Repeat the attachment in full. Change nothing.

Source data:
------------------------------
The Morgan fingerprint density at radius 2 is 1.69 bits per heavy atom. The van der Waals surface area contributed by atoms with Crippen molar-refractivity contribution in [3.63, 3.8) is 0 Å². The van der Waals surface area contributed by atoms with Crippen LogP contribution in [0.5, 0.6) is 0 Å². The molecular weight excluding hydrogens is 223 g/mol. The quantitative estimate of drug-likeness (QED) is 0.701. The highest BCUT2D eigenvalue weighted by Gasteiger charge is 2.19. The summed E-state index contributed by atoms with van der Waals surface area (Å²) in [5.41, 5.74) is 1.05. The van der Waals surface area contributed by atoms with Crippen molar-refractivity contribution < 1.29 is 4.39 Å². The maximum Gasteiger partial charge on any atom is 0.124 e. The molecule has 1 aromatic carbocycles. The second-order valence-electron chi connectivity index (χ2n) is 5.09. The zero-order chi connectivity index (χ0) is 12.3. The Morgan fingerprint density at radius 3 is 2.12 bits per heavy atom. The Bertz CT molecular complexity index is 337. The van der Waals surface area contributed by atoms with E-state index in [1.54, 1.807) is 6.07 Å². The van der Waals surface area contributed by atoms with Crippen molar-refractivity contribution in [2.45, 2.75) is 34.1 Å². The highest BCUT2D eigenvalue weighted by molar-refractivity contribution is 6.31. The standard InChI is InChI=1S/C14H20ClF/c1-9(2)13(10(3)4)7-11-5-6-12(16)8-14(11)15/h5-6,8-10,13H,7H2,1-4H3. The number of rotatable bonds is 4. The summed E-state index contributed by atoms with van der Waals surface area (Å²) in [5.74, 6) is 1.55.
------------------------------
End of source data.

The Morgan fingerprint density at radius 2 is 1.69 bits per heavy atom. The van der Waals surface area contributed by atoms with Crippen molar-refractivity contribution in [3.63, 3.8) is 0 Å². The van der Waals surface area contributed by atoms with Crippen LogP contribution in [0.5, 0.6) is 0 Å². The molecular weight excluding hydrogens is 223 g/mol. The quantitative estimate of drug-likeness (QED) is 0.701. The highest BCUT2D eigenvalue weighted by Gasteiger charge is 2.19. The summed E-state index contributed by atoms with van der Waals surface area (Å²) in [5.41, 5.74) is 1.05. The van der Waals surface area contributed by atoms with Crippen molar-refractivity contribution < 1.29 is 4.39 Å². The maximum Gasteiger partial charge on any atom is 0.124 e. The molecule has 1 aromatic carbocycles. The second-order valence-electron chi connectivity index (χ2n) is 5.09. The zero-order chi connectivity index (χ0) is 12.3. The Morgan fingerprint density at radius 3 is 2.12 bits per heavy atom. The Bertz CT molecular complexity index is 337. The van der Waals surface area contributed by atoms with E-state index in [1.54, 1.807) is 6.07 Å². The van der Waals surface area contributed by atoms with Crippen molar-refractivity contribution in [2.45, 2.75) is 34.1 Å². The highest BCUT2D eigenvalue weighted by molar-refractivity contribution is 6.31. The standard InChI is InChI=1S/C14H20ClF/c1-9(2)13(10(3)4)7-11-5-6-12(16)8-14(11)15/h5-6,8-10,13H,7H2,1-4H3. The number of rotatable bonds is 4. The summed E-state index contributed by atoms with van der Waals surface area (Å²) in [5.74, 6) is 1.55.